What is bad language?

How are we to use language?

And yes, I’m aware of the absurdity of the question. Here I am having to use language to consider how we use it; which is like asking a wasp to explore how wasps should behave.

How far can it take us?

But keep faith, for as long as we keep language at arms length, and understand its limitations, we may just be all right.

Language, we might imagine, it pretty important; crucial to so many aspects of life.

It can help us communicate with each other, in so many ways, and move us towards relationship; though strangely, language can also destroy communication and annihilate relationship, if untrue or unkind.

Lies don’t progress anything except isolation.

Language can also help us think, ordering our thoughts; though it can also be against thought – or at least, fresh thought – offering us familiar tram lines words, when in fact those tram lines need a bomb put under them if we are to be free.

Borrowed language can be a prison; a life-sentence.

The strength, and weakness, of language is that it makes the implicit, explicit; that is, it gives shape to something that ultimately cannot be given shape.

It might be compared to the London underground map. The map is not present to what is; it’s not true to the complex, dark, smelly, historic, human, dangerous and amazing reality of London’s tube system.

But it’s a useful fiction, if we simply want to get from Turnpike Lane to Leicester Square.

Truth is implicit; it exists and is understood beyond and beneath language. I do not need words to understand the truth of a situation or the truth of how I feel.

So language, being explicit, cannot be fully present to the moment, because every moment is fresh, unique and unfolding; everything is always in motion.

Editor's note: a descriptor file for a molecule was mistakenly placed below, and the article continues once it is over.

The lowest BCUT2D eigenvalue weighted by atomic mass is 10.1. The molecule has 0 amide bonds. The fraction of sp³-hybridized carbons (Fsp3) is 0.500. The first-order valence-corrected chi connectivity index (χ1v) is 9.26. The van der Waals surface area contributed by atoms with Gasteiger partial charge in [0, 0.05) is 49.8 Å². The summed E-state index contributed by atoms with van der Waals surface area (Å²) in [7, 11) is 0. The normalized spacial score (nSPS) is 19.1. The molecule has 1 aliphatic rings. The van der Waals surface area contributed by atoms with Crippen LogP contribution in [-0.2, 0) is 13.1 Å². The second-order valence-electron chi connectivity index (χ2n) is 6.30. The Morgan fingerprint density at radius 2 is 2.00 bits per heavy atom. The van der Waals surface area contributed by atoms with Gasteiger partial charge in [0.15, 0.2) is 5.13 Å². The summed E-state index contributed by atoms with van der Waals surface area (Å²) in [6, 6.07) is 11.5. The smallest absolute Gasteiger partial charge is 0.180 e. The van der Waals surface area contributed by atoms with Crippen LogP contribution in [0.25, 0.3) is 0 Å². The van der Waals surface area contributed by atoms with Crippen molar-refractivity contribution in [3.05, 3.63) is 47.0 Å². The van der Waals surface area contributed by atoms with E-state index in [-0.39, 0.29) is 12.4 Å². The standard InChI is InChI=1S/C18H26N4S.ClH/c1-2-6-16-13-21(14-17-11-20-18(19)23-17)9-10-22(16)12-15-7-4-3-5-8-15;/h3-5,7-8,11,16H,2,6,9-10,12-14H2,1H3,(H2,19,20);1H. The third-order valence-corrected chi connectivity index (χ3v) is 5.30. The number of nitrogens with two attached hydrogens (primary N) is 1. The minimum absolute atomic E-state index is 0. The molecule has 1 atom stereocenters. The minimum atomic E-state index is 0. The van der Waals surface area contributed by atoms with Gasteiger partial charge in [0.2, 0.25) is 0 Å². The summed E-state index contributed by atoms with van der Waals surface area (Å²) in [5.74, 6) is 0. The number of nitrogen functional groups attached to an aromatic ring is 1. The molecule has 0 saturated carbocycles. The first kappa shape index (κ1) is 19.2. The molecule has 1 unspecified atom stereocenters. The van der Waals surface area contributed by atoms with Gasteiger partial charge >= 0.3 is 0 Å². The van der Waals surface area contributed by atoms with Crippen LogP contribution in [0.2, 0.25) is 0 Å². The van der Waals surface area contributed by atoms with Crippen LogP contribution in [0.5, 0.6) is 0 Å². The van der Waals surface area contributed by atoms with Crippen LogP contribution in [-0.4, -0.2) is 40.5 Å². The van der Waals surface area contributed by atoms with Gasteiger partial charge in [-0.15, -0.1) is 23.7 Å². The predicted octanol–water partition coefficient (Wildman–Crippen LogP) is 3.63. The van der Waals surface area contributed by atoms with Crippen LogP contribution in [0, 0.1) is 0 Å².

And in unenlightened hands, language can reduce endless wonders to the same worn-out coinage; and as bland as the music in a lift.

Language, as Nietzsche said, makes ‘the uncommon common’.

This is why, at the end of retreats, I often say that people do not need to talk about their experiences when they get home. As soon as the implicit becomes explicit, something is lost.

It becomes an anecdote, the beginning of the end.

The best language is always trying to free itself from schematisation; keeping things open, inclusive, contextual, unfolding, living.

But more often, in these days of culture wars, language is used as a tool for closure and separation.

The explicit is worshipped; the implicit is gagged.

The explicit becomes all there is, as language, like some brutalised creature, is cut loose from its implicit moorings. And when the explicit is all there is, truly, we are lost.

Language can serve the truth; we all know that. At its best, it is a merry entertainer, an opener of grand doors of perception.

But it will need to remember its place.

All is well, as long as the explicit remains a humble servant of the implicit; for the truth, impossibly deep and wide, is quite beyond words.

Bad language forgets that.

(I’m indebted to Iain McGilchrist for nurturing me in this territory, with his brilliant work on the divided brain – a story for another time.)

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